“I feel the building and I are quite in sympathy with one another,” explains the lean and genial artist, David Thorpe, in his Moabit studio. “It feels soft as if thousands of shoulders and feet have rubbed and smoothed all the hard edges off the building. It feels very hand-made, odd proportions, dusty and peeling and a bit decrepit.” From the outside, the building bears a deceptively industrial appearance, the oversized entrance fitted with unvarnished wooded doors and weathered walls of umber and nude brick. The profile of the building gives much of itself away as the entire multi-storey structure’s depth is no more than four metres, making it no longer fit to be used as a production site for consumer goods. The cause of this is likely to have been wartime bombing.
The interior is fitted with a tight and steep set of stairs, while the air is heavy with moisture and the scent of Thorpe’s natural materials including oak, sand, clay, and rabbit skin. In one of the bottom rooms, the artist stores the yet-to-be-completed, box-shaped ‘Beasts,’ as he affectionately calls them. Their earthy vine-inlaid surfaces press viewers up against the cool walls as they stretch their necks trying to get the entire perspective in the claustrophobically-arranged space. That’s the way Thorpe wants it. “I’d call myself a shy fanatic, but I think I was raised too polite, so I’m more of a shy stubborn person than a fanatic.” His words hint at the humming ideological debates racing through his mind—lending themselves to his work with political potency. In fact, he wants his work to confront its audience in the same way American Jazz singer Sun Ra’s persona acted as supportive “bridge” to some and abrasive “wall” to others.
The artist aligns himself with some Marxist beliefs and actions. Three years ago he used to host a meeting group inside his atelier for readings and discussions on Marx’s Capital, though eventually the number dwindled until only the artists were left. For Thorpe, his work and relationship to the studio have helped him empathize with Marx’s critique of the commodification of the material world. The practice of artisanal creation has always been an escape and comfort to him, yet he’s felt at tension with his socio-political context within the industry. “I’m forty-four now, I do shows but I still have no money. I have no savings, no pension plan, no security. You have to live two to three months at a time. I’m aware I’d give up anything in order to carry on making art.”
Thorpe combats these feelings of restriction in ways both personal and social. He takes to heart his politics of anti-commodification and imbues his creations with an attention to detail and the flexibility to attain the best possible outcome, which he describes as “love.” He hopes that the sheer power of his efforts gives his pieces an independence from the establishment he opposes—akin to how Sun Ra declared he was from Saturn, and beyond systems of oppression. For Thorpe, each work is even “an apology” to the last. The intention is that this dignifies and weaponizes his work enough to incite change. The sprouting motifs in his work have been reoccurring since the late 1990s, and yet the artist is still working on making them more rugged and imposing. Beyond his work, Thorpe supports his vision for the arts by sharing his and friend Björn Braun’s space with emerging creatives, such as Erin Hughes and Emma Pepworth.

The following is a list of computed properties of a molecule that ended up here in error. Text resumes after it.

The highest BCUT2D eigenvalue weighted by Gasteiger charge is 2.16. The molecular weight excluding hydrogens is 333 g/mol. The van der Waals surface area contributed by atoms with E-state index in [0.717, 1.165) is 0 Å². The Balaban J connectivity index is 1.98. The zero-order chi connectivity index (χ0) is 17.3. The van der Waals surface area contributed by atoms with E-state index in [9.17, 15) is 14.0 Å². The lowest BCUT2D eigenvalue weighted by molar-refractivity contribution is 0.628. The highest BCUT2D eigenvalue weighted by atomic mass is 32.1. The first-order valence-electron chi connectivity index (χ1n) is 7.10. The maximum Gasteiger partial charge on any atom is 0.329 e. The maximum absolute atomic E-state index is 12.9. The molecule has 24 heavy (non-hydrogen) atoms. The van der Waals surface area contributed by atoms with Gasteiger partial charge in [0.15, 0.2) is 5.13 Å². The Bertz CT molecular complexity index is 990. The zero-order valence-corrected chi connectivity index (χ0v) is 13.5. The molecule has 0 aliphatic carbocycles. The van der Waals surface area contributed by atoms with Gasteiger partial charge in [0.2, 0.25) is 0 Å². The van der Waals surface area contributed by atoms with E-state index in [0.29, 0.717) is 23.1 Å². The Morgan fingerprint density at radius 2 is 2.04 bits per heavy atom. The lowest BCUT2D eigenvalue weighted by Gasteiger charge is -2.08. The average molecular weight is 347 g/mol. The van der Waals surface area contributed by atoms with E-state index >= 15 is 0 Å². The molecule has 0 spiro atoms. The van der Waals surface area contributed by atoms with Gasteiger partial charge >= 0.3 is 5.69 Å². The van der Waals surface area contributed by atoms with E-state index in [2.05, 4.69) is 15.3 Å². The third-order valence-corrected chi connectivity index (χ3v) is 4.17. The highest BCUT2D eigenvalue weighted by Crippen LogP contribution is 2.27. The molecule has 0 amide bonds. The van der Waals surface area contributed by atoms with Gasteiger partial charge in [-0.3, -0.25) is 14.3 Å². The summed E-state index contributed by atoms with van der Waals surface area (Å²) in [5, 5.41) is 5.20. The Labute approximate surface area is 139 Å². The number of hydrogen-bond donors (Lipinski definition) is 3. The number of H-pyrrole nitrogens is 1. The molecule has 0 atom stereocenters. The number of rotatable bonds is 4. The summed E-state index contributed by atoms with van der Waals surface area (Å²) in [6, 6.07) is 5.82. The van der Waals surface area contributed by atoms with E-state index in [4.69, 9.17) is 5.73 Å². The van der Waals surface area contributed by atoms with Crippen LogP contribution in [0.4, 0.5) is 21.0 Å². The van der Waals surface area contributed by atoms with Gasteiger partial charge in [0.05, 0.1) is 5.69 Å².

There seems to be a strange contradiction between the factory-style setting, which connotes the type of alienated labor the artist fights against, and the floral and natural content of his work. Having grown up in Southeast London, Thorpe explains: “all the nature I reference is not through lived experience, I have no experience of it.” Like the individuals who defined the creative culture in the period preceding Karl Marx—the Romantic poets—Thorpe’s work draws upon an idealized version of the natural world. Unlike them, his work does not feel like a lamentation. It’s clear that there is some kind of strength in the artist’s reclamation of this particular kind of space, where the fired clay building material of the enveloping brick and its integrity are weathered and pacified by Thorpe’s occupation.
Moabit is the part of Berlin that somehow manages to avoid the various ripples of zeitgeist that flow through the rest of the neighbourhoods in the city. To some, it may be considered listless, but perhaps its character is better described as timeless—much the same as David Thorpe’s earthen works within his studio. The artist has metamorphosed a local industrial structure into a nursery, where he nurtures the lives of his botanical pieces as well as young members of the arts community. Through this presence his studio acts as something consistent, prodding at the facade of consumerism, beckoning for and setting the precedent of an increase in transparency and fairness in the processes of creation.